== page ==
GOLDSTEIN: What have you noticed so far in terms of what you've got for fall enrollment in terms of people who are going to be on campus and your online students? Have you seen a shift?

CROW: We have a dramatic enrollment increase between all of our modalities. So we're up about 8%. The, the on-campus enrollment is running right now about 1% less than last year, with all of that attributable to international students who aren't able to get here — who want to be here but physically can't get here. Online enrollment is up almost 30% for our pure online activity.

GOLDSTEIN: I did want to ask specifically about international students, though, in terms of where that is at and, and how does that affect money for the system, at least for the short term? And how does that affect your exposure internationally, perhaps even accolades internationally?

CROW: It's complicated. So about 15% of our international students, give or take, either ones who were already here, but more likely ones that were coming for the first time because most that were here already couldn't get back to wherever they lived — they can't get here. And so they're deferring, we hope, until the spring semester. There is a revenue impact, obviously, from these full tuition-paying students who receive very little in form, in the form of scholarships. And so that's a financial stress to the institution. And then in terms of working with other countries, we're dealing with all kinds of political issues. You know, as countries get into arguments and so forth and so on. And, you know, the tradition in the U.S. has been to be home for students from all over the world and then send these millions of students back to help change the world. And then, and then also, you know, pick some of the best ones and keep them here to become unbelievable contributors to the American economy and American society. And so there's a little disruption around all of that right now, unfortunately. But nonetheless, the students are staying closely connected to ASU and closely linked to ASU, and we're, we're confident that we can make this all work at some point.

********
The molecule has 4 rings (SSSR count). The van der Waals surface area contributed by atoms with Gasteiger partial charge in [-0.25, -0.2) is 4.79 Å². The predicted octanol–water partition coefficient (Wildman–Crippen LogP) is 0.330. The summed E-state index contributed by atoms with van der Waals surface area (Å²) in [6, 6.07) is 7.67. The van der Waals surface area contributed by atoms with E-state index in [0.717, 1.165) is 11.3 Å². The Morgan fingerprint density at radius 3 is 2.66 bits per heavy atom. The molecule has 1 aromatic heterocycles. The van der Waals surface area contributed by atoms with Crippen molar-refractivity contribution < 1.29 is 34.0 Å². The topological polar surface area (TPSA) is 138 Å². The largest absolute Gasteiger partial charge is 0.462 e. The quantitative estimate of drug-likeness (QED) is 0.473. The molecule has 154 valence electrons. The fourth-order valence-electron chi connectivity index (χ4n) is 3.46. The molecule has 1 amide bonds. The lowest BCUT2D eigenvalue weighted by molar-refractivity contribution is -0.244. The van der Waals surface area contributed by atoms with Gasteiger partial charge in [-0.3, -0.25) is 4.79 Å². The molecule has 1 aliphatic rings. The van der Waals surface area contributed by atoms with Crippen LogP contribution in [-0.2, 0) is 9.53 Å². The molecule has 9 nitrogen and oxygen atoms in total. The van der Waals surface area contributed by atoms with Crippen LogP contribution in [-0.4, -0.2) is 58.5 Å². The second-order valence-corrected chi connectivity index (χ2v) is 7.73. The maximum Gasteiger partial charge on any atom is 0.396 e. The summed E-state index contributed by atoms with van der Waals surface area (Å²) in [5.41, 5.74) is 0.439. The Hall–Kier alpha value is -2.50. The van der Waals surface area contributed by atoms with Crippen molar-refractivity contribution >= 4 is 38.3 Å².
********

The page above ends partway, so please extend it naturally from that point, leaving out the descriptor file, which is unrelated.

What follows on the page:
GOLDSTEIN: Let's talk briefly about on-campus life and what that's going to be like, as you mentioned, talking about people trying to compare it to K-12 and it just doesn't jibe in a lot of ways. In one sense, you have young adults who can take certain kinds of classes, have a certain track. They also have a different kind of social behavior, obviously, as far as that goes too. If you get a situation where some students don't want to wear masks for whatever reason. What, what happens there and what do, what do instructors potentially have to do?

CROW: Well, our Community of Care plan is something everyone is agreeing to, to be on campus. Students, staff and faculty. And so if you don't want to wear masks, then don't go, don't come to campus because masks are required on campus. If you don't want to wear a mask for whatever reason, then just take your classes by Zoom, because in the Community of Care, you have to do your daily health check, you have to wear a mask, you have to be socially distanced and so forth. And so. So within that model of the Community of Care, this is how we operate. If you don't want to be a part of that Community of Care, then you can, you can Zoom into your classes from wherever you want. And so we've created this ability for choice. If you make the choice to be on campus, you're going to act in responsible ways. If you make the choice not to be on campus, you can act, hopefully, in responsible ways but, but you're not going to be impacting other people on campus.

GOLDSTEIN: Let's say on-campus though, you get someone who wants to make a statement. What's the repercussion there?

CROW: Well, masks are required. And so, so, you know, you can't be in a class if you're not wearing a mask and you'll be subject to, to student discipline or academic discipline if you violate the policies that we put in place. It's all in a sense, it's all wrapped up into the student code of conduct. It's not a matter of free speech. It's a matter of a health decision that we made, which we have the authority to do.

GOLDSTEIN: Dr. Michael Crow, president of Arizona State University. Dr. Crow, thanks as always. Take care.

CROW: Thanks a lot, Steve.

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Steve Goldstein was a host at KJZZ from 1997 to 2022.